And, in a world where brand experiences will be increasingly self-directed, self-defined, and self-managed by consumers who want to personalize, customize, and co-create, brands will have a new role. They can influence; they can shape values; they can make a positive impact. But to do that, brands will need to be anchored to an ethos that connects consumers on highly individualized journeys to a universal sense of purpose.

If companies must evolve to augment and cater to individuality, then Corporate Citizenship becomes the criteria by which brand choice is exercised. It is the key to building trust, a driver of preference, and an important differentiator. But to come across credibly in a global marketplace where evidence of sustainability and social responsibility is sought and easily found, companies must define their “noble purpose.” Rather than being a mere philosophical exercise, there is, in fact, a real payoff.

Be the brand people want to support

Increasingly, customers seek out and reward companies and partners that connect to both universal and personal values, drive positive behavior, and reinforce social activism. This is particularly true of the millennial generation.

This fact alone is a leading indicator that the power of “you,” fueled by passion for social and environmental issues, will continue to alter the business landscape, drive innovative business models, reinvent lethargic categories, and redefine corporate culture across all sectors.

An examination of recruitment statistics is eye-opening in this regard. For example, according to SustainableBrands.com, 70 percent of millennial job seekers have said that a firm’s community image and sustainable activities are an important determinate in job selection.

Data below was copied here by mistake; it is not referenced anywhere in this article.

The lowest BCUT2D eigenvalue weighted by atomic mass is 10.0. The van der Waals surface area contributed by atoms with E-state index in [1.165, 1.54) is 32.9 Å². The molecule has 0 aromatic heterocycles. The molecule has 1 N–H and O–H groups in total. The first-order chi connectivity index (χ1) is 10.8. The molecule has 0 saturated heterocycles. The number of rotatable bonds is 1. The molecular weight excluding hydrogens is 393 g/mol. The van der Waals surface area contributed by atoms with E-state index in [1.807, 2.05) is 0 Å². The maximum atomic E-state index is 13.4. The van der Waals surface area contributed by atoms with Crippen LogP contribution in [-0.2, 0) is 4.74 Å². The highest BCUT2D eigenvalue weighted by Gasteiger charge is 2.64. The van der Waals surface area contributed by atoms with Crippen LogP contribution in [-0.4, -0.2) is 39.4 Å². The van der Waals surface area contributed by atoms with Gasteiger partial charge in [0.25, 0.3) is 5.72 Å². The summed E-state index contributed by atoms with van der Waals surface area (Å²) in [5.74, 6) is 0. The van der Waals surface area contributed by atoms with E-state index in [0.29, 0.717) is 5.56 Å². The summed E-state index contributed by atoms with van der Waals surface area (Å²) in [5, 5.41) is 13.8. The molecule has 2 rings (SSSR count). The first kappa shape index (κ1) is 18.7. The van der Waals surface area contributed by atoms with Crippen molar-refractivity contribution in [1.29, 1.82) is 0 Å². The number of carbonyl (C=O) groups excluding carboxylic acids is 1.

In terms of purchasing decisions, from the U.S. to the Asia-Pacific region, consumers around the world are putting their money where their hearts are when it comes to supporting brands that demonstrate purpose. According to a 2014 study by Nielsen, 55 percent of global online consumers across 60 countries say they are willing to pay more for products and services provided by companies that are committed to positive social and environmental impact.

So, as the millennial generation gears up to become the next leading force in the world, and people across the globe continue to consider environmental and social responsibility as factors that influence purchasing decisions, Corporate Citizenship will no longer be a “nice to have,” but a foundational building block of business strategy, expressed through the language, actions, and behaviors of brands.

While Milton Freidman’s call to maximize value will remain relevant, given the need for any organization to thrive financially, a clear sense of purpose—a distinct, powerful, and inspiring worldview—will play a larger role in a brand’s success than ever before. In today’s world, a purpose defined solely around profit is not wrong; it’s just inadequate.

The times we’re entering demand more. And those who answer the call to Corporate Citizenship and who reinvigorate their sense of purpose will not only make a positive impact on the world, but will also unlock a key strategic tool—one that will guide them when making important business decisions and one that will help them weather any storms that may lie ahead.

Caitlin Farrow, a Client Services Manager at Interbrand Canada, and Erica Velis, an Editor on Interbrand’s Global Marketing team also contributed to this piece.

Contributors

President, New York/San Francisco